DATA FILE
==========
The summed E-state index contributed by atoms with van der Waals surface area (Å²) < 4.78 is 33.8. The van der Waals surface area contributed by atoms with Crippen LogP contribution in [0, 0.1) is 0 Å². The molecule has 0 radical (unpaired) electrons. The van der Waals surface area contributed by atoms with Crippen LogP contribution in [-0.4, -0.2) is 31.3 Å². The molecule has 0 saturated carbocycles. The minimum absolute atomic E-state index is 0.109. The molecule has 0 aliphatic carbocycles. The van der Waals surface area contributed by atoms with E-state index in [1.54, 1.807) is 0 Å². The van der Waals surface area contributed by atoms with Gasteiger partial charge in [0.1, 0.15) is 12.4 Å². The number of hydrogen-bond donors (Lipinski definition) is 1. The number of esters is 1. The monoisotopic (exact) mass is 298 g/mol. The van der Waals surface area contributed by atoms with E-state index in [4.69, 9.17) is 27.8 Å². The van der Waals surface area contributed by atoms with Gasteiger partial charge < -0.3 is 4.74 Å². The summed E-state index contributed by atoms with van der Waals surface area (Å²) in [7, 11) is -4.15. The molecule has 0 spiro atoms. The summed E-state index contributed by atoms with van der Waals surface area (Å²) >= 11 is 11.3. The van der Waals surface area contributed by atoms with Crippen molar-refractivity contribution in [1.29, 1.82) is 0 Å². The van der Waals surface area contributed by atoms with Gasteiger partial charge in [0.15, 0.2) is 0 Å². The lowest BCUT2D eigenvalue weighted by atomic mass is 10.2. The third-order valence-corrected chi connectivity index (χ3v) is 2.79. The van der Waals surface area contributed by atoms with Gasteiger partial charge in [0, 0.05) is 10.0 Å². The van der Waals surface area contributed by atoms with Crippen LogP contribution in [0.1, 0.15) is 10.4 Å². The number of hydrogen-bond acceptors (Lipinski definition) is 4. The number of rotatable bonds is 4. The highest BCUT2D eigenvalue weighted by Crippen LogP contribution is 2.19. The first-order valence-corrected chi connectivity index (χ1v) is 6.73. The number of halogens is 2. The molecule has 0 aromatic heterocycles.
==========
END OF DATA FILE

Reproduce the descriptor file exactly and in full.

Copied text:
The summed E-state index contributed by atoms with van der Waals surface area (Å²) < 4.78 is 33.8. The van der Waals surface area contributed by atoms with Crippen LogP contribution in [0, 0.1) is 0 Å². The molecule has 0 radical (unpaired) electrons. The van der Waals surface area contributed by atoms with Crippen LogP contribution in [-0.4, -0.2) is 31.3 Å². The molecule has 0 saturated carbocycles. The minimum absolute atomic E-state index is 0.109. The molecule has 0 aliphatic carbocycles. The van der Waals surface area contributed by atoms with E-state index in [1.54, 1.807) is 0 Å². The van der Waals surface area contributed by atoms with Gasteiger partial charge in [0.1, 0.15) is 12.4 Å². The number of hydrogen-bond donors (Lipinski definition) is 1. The number of esters is 1. The monoisotopic (exact) mass is 298 g/mol. The van der Waals surface area contributed by atoms with E-state index in [4.69, 9.17) is 27.8 Å². The van der Waals surface area contributed by atoms with Gasteiger partial charge < -0.3 is 4.74 Å². The summed E-state index contributed by atoms with van der Waals surface area (Å²) in [7, 11) is -4.15. The molecule has 0 spiro atoms. The summed E-state index contributed by atoms with van der Waals surface area (Å²) >= 11 is 11.3. The van der Waals surface area contributed by atoms with Crippen molar-refractivity contribution in [1.29, 1.82) is 0 Å². The van der Waals surface area contributed by atoms with Gasteiger partial charge in [0.15, 0.2) is 0 Å². The lowest BCUT2D eigenvalue weighted by atomic mass is 10.2. The third-order valence-corrected chi connectivity index (χ3v) is 2.79. The van der Waals surface area contributed by atoms with Gasteiger partial charge in [0, 0.05) is 10.0 Å². The van der Waals surface area contributed by atoms with Crippen LogP contribution in [0.1, 0.15) is 10.4 Å². The number of hydrogen-bond acceptors (Lipinski definition) is 4. The number of rotatable bonds is 4. The highest BCUT2D eigenvalue weighted by Crippen LogP contribution is 2.19. The first-order valence-corrected chi connectivity index (χ1v) is 6.73. The number of halogens is 2. The molecule has 0 aromatic heterocycles.